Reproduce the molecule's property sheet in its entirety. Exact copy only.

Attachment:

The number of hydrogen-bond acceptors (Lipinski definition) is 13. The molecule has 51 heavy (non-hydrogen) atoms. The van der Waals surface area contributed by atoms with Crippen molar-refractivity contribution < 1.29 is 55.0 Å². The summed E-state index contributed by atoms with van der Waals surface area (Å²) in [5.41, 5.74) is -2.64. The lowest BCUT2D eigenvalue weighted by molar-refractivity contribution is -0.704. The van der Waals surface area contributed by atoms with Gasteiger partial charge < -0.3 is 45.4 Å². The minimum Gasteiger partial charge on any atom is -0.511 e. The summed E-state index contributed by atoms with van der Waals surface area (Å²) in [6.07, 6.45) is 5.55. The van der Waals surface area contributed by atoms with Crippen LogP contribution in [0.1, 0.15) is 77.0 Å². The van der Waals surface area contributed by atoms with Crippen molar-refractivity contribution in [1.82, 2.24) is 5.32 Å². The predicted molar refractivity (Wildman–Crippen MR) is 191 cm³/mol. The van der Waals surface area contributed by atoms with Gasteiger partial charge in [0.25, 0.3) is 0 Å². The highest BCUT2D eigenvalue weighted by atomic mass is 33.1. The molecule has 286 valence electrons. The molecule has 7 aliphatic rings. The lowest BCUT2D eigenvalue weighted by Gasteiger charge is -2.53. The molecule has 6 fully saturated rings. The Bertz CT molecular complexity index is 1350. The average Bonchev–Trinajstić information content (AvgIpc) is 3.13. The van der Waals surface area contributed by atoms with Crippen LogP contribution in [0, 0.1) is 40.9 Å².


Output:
The number of hydrogen-bond acceptors (Lipinski definition) is 13. The molecule has 51 heavy (non-hydrogen) atoms. The van der Waals surface area contributed by atoms with Crippen molar-refractivity contribution < 1.29 is 55.0 Å². The summed E-state index contributed by atoms with van der Waals surface area (Å²) in [5.41, 5.74) is -2.64. The lowest BCUT2D eigenvalue weighted by molar-refractivity contribution is -0.704. The van der Waals surface area contributed by atoms with Gasteiger partial charge < -0.3 is 45.4 Å². The minimum Gasteiger partial charge on any atom is -0.511 e. The summed E-state index contributed by atoms with van der Waals surface area (Å²) in [6.07, 6.45) is 5.55. The van der Waals surface area contributed by atoms with Crippen LogP contribution in [0.1, 0.15) is 77.0 Å². The van der Waals surface area contributed by atoms with Crippen molar-refractivity contribution in [1.82, 2.24) is 5.32 Å². The predicted molar refractivity (Wildman–Crippen MR) is 191 cm³/mol. The van der Waals surface area contributed by atoms with Gasteiger partial charge in [0.25, 0.3) is 0 Å². The highest BCUT2D eigenvalue weighted by atomic mass is 33.1. The molecule has 286 valence electrons. The molecule has 7 aliphatic rings. The lowest BCUT2D eigenvalue weighted by Gasteiger charge is -2.53. The molecule has 6 fully saturated rings. The Bertz CT molecular complexity index is 1350. The average Bonchev–Trinajstić information content (AvgIpc) is 3.13. The van der Waals surface area contributed by atoms with Crippen LogP contribution in [0, 0.1) is 40.9 Å².